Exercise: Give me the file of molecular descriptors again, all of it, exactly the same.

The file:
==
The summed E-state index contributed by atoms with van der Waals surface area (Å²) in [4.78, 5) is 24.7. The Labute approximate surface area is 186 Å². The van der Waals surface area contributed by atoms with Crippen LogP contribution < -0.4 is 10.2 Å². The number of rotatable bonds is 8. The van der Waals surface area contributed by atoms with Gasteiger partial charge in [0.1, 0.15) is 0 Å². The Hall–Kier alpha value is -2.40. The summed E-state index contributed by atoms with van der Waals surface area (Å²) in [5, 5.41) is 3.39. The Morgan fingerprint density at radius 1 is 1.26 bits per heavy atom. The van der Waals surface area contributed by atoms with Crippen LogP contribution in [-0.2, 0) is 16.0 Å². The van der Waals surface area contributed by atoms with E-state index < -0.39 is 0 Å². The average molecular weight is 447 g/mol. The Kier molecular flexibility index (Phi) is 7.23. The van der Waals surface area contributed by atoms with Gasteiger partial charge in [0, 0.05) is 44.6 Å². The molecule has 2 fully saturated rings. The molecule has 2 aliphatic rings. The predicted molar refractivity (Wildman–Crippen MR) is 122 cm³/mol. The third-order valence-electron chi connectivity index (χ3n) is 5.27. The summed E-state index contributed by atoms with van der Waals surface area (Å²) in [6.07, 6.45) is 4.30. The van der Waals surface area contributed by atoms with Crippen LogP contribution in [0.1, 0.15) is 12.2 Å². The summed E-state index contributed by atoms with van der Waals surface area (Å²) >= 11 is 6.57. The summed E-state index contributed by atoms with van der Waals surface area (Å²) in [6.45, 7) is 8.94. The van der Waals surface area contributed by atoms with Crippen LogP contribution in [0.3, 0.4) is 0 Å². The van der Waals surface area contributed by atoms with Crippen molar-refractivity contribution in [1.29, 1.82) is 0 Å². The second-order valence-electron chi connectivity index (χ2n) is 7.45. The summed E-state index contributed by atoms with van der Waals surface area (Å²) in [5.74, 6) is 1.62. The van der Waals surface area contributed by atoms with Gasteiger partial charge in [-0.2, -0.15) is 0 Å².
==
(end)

The summed E-state index contributed by atoms with van der Waals surface area (Å²) in [4.78, 5) is 24.7. The Labute approximate surface area is 186 Å². The van der Waals surface area contributed by atoms with Crippen LogP contribution < -0.4 is 10.2 Å². The number of rotatable bonds is 8. The van der Waals surface area contributed by atoms with Gasteiger partial charge in [0.1, 0.15) is 0 Å². The Hall–Kier alpha value is -2.40. The summed E-state index contributed by atoms with van der Waals surface area (Å²) in [5, 5.41) is 3.39. The Morgan fingerprint density at radius 1 is 1.26 bits per heavy atom. The van der Waals surface area contributed by atoms with Crippen LogP contribution in [-0.2, 0) is 16.0 Å². The van der Waals surface area contributed by atoms with E-state index < -0.39 is 0 Å². The average molecular weight is 447 g/mol. The Kier molecular flexibility index (Phi) is 7.23. The van der Waals surface area contributed by atoms with Gasteiger partial charge in [0, 0.05) is 44.6 Å². The molecule has 2 fully saturated rings. The molecule has 2 aliphatic rings. The predicted molar refractivity (Wildman–Crippen MR) is 122 cm³/mol. The third-order valence-electron chi connectivity index (χ3n) is 5.27. The summed E-state index contributed by atoms with van der Waals surface area (Å²) in [6.07, 6.45) is 4.30. The van der Waals surface area contributed by atoms with Crippen LogP contribution in [0.1, 0.15) is 12.2 Å². The summed E-state index contributed by atoms with van der Waals surface area (Å²) >= 11 is 6.57. The summed E-state index contributed by atoms with van der Waals surface area (Å²) in [6.45, 7) is 8.94. The van der Waals surface area contributed by atoms with Crippen LogP contribution in [0.3, 0.4) is 0 Å². The van der Waals surface area contributed by atoms with Crippen molar-refractivity contribution in [1.29, 1.82) is 0 Å². The second-order valence-electron chi connectivity index (χ2n) is 7.45. The summed E-state index contributed by atoms with van der Waals surface area (Å²) in [5.74, 6) is 1.62. The van der Waals surface area contributed by atoms with Gasteiger partial charge in [-0.2, -0.15) is 0 Å².